With the Islanders' Nick Leddy off for slashing, Weber fired a shot from the point for the tiebreaking goal. It was just the second power-play goal in 23 opportunities given up by New York's league-leading penalty-killing unit (see full recap).

Pirri, Rangers rally to topple Bruins
NEW YORK -- Brandon Pirri scored twice to help the New York Ranger beat the Boston Bruins 5-2 on Wednesday night.

Rick Nash, Kevin Hayes and Jimmy Vesey also scored for New York, and Henrik Lundqvist stopped 27 shots. The Rangers won their third straight game, overcoming a 2-0 deficit to improve to 5-2-0.

David Pastrnak and Austin Czarina scored for Boston. The Bruins have lost three straight to drop to 3-4-0.

Zane McIntyre made 26 saves in his first NHL start. He was called up prior to Boston's 5-0 home loss to Minnesota on Tuesday night to back up Malcolm Subban due to injuries to Tuukka Risk and Anton Khudobin (see full recap).

Pouliot scores twice, Oilers beat Capitals
EDMONTON, Alberta -- Benoit Pouliot scored twice, Cam Talbot made 34 saves and the Edmonton Oilers beat the Washington Capitals 4-1 on Wednesday night to stretch their winning streak to four games.

Patrick Maroon and Milan Lucic also scored for the Oilers (6-1-0). They have won four of five games at Rogers Place, their new downtown arena.

Alex Ovechkin scored for the Capitals (3-2-1). Braden Holtby made 25 saves (see full recap).

Dave Hakstol did Steve Mason a favor by challenging Sabres' 3rd goal

Dave Hakstol did Steve Mason a favor by challenging Sabres' 3rd goal

Many, though not all hockey games, have a tipping point or pivotal moment that factors into the outcome.
Sometimes it’s obvious what it was and when the moment occurred. Other times, it’s overshadowed by something else on the ice.
Ask the Flyers which moment would define their come-from-behind 4-3 shootout victory over Buffalo on Tuesday and the response will be virtually unanimous: when Dmitry Kulikov leveled Jakub Voracek with a high hit that made contact to the head in the third period.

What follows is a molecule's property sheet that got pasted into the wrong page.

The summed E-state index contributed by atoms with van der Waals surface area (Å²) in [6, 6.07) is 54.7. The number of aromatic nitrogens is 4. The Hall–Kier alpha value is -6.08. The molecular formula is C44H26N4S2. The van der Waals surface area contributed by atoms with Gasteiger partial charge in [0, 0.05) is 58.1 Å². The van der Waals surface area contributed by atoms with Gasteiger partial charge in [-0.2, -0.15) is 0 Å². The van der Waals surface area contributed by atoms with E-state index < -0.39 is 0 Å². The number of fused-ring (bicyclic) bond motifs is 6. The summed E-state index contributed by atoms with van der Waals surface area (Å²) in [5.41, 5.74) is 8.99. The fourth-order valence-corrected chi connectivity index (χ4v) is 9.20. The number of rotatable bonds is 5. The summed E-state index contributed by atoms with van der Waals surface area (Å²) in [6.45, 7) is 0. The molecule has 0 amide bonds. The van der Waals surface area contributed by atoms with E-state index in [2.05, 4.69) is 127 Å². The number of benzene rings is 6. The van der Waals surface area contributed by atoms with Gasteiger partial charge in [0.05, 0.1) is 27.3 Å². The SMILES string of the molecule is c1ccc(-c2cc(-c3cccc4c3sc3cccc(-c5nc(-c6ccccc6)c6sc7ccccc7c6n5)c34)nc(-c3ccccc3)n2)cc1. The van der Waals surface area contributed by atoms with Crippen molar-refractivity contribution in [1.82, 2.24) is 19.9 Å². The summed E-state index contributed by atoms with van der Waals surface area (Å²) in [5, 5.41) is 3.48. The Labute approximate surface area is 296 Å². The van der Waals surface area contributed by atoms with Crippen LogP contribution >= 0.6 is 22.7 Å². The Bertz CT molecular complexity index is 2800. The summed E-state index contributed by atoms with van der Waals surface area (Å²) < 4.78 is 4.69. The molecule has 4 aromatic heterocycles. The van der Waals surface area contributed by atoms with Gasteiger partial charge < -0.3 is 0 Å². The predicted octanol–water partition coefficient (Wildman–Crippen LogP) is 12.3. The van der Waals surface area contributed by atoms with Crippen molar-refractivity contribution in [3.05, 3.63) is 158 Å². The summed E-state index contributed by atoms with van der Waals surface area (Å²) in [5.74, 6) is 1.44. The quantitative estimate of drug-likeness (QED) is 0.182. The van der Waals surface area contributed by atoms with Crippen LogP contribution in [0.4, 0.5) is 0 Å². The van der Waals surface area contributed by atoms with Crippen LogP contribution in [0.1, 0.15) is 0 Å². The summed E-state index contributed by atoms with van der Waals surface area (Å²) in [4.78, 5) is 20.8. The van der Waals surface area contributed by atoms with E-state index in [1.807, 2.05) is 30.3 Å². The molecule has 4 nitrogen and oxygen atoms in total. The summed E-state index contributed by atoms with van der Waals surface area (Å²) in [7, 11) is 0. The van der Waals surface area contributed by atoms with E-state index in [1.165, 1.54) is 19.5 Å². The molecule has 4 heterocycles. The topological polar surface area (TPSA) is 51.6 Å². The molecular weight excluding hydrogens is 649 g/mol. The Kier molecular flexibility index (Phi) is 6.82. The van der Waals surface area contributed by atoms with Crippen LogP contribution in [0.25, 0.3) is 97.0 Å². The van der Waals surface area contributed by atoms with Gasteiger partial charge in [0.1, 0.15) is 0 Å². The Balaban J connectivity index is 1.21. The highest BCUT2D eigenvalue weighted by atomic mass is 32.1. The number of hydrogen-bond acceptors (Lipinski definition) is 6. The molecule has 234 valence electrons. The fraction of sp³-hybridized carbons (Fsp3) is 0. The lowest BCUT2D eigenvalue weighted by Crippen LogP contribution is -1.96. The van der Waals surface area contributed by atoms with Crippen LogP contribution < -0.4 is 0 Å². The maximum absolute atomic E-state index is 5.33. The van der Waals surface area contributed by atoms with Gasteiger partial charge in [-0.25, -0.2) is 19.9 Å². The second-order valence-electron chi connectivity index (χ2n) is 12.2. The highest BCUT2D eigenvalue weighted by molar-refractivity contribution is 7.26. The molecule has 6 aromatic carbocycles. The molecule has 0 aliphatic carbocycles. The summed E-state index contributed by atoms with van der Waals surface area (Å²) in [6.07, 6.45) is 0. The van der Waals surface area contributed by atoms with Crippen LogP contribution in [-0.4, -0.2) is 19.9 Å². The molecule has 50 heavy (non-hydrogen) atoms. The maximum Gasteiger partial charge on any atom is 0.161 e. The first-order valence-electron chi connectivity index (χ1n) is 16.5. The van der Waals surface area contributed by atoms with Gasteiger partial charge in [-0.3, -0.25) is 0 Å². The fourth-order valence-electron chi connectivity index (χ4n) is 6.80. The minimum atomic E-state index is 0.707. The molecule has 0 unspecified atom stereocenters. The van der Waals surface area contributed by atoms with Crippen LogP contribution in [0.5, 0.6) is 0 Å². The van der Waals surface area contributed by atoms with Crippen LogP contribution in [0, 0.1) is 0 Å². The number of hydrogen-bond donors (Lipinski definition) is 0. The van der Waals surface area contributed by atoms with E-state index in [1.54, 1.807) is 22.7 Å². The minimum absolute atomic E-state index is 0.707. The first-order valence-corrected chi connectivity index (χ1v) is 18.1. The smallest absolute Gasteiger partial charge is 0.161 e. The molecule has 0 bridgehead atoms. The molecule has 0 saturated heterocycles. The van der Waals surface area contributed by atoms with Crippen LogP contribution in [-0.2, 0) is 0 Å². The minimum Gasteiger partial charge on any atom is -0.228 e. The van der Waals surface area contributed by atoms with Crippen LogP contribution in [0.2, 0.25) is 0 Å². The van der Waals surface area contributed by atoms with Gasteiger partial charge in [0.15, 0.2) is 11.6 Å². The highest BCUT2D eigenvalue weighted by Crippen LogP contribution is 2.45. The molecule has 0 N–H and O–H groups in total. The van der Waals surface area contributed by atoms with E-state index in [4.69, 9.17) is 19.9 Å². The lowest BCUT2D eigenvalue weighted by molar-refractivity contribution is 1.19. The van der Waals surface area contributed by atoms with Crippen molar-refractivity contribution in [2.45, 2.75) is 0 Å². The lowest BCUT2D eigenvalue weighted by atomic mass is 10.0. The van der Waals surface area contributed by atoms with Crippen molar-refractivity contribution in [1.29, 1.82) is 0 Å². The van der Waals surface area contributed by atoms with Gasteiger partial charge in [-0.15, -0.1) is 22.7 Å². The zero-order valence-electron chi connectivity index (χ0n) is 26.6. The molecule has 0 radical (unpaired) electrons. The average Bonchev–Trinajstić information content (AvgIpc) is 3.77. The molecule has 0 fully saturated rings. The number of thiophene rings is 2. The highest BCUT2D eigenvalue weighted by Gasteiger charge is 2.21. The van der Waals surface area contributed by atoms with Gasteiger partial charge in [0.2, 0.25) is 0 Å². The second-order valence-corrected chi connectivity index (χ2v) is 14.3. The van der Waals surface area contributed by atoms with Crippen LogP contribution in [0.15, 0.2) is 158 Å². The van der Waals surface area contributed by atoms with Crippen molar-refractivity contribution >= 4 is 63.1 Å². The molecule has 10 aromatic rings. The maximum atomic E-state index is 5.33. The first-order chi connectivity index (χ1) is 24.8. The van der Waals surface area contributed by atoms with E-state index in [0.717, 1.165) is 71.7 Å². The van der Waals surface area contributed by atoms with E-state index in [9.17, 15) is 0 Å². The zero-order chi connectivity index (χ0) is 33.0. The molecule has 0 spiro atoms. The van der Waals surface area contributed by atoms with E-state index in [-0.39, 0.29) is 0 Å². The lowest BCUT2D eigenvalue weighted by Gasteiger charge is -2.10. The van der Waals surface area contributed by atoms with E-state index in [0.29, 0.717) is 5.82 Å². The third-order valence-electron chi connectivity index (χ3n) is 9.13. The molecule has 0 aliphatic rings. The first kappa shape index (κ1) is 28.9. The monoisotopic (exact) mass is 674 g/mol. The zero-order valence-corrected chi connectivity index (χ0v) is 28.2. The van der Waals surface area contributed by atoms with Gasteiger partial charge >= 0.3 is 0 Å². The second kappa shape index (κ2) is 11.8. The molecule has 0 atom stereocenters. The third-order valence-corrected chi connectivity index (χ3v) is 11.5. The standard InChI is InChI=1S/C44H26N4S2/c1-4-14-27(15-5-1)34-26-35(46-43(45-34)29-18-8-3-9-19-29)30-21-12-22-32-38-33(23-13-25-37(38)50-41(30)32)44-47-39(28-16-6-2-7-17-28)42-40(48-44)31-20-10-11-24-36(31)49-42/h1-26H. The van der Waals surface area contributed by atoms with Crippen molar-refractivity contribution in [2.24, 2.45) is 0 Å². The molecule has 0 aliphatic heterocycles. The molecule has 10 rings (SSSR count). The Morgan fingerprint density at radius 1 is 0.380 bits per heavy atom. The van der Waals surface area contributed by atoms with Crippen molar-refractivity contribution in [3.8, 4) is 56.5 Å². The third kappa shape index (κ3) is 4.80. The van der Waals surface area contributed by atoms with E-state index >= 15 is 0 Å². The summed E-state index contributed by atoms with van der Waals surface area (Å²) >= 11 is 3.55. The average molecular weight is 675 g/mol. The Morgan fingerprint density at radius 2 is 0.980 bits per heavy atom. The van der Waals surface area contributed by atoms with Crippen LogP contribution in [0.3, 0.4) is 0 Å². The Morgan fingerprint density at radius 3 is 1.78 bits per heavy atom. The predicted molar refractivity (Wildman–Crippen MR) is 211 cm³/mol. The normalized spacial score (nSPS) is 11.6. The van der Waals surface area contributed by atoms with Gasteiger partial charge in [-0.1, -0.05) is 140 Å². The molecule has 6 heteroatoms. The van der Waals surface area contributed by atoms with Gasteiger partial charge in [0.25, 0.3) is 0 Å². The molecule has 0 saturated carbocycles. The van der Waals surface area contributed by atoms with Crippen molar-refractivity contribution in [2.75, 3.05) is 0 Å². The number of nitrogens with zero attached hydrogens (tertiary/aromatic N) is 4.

Voracek was forced off the ice under the NHL’s concussion protocol.
That hit incensed the Flyers, who went on to score two power-play goals and tie the game, 3-3. The comeback was on.
Yet there was a less obvious but significant point that happened late in the second period, and it concerned goalie Steve Mason.
Matt Moulson had given Buffalo a 3-0 lead on Michal Neuvirth at 15:43, when Flyers coach Dave Hakstol elected to make a goalie switch.
Rather than call a simple timeout to buy Mason some warm-up time and allow his team to collect itself on the bench, Hakstol challenged the goal, claiming “goalie interference.”
Replays won’t show any direct interference on the shot itself. Neuvirth was speared several seconds before the play developed.
Hakstol knew the goal would likely not be overturned, but his strategy was to buy time for Mason and his team. By using a challenge, he knew the review process would take a lot longer than the 60-second timeout.
Either way, he was going to use his only timeout.
“You know what, I think we needed a timeout at that time, anyway,” Hakstol said coyly. “Pretty low probability of it being successful. Everything worked out well in the end.”
Mason appreciated what his coach did, too. Buying extra time for you?
“Yeah, probably,” Mason replied. “Regardless of the situation, you’re sitting on the bench, you know? You’re not really gauged as much as when you’re playing, obviously. So, you just try and ramp things up as quickly as possible.”
Mason had two saves in that shortened period, five in the third period and one in the overtime to register his second victory.
“There’s a never-quit attitude in this room,” he said. “We showed in Chicago — we were just talking about that. Unfortunately, we weren’t able to close that one out.
“But guys have a belief that you get one [moment] and it comes. [Travis Konecny] got us going with his first NHL goal, which is great. The guys really pushed to capitalize on their chances.”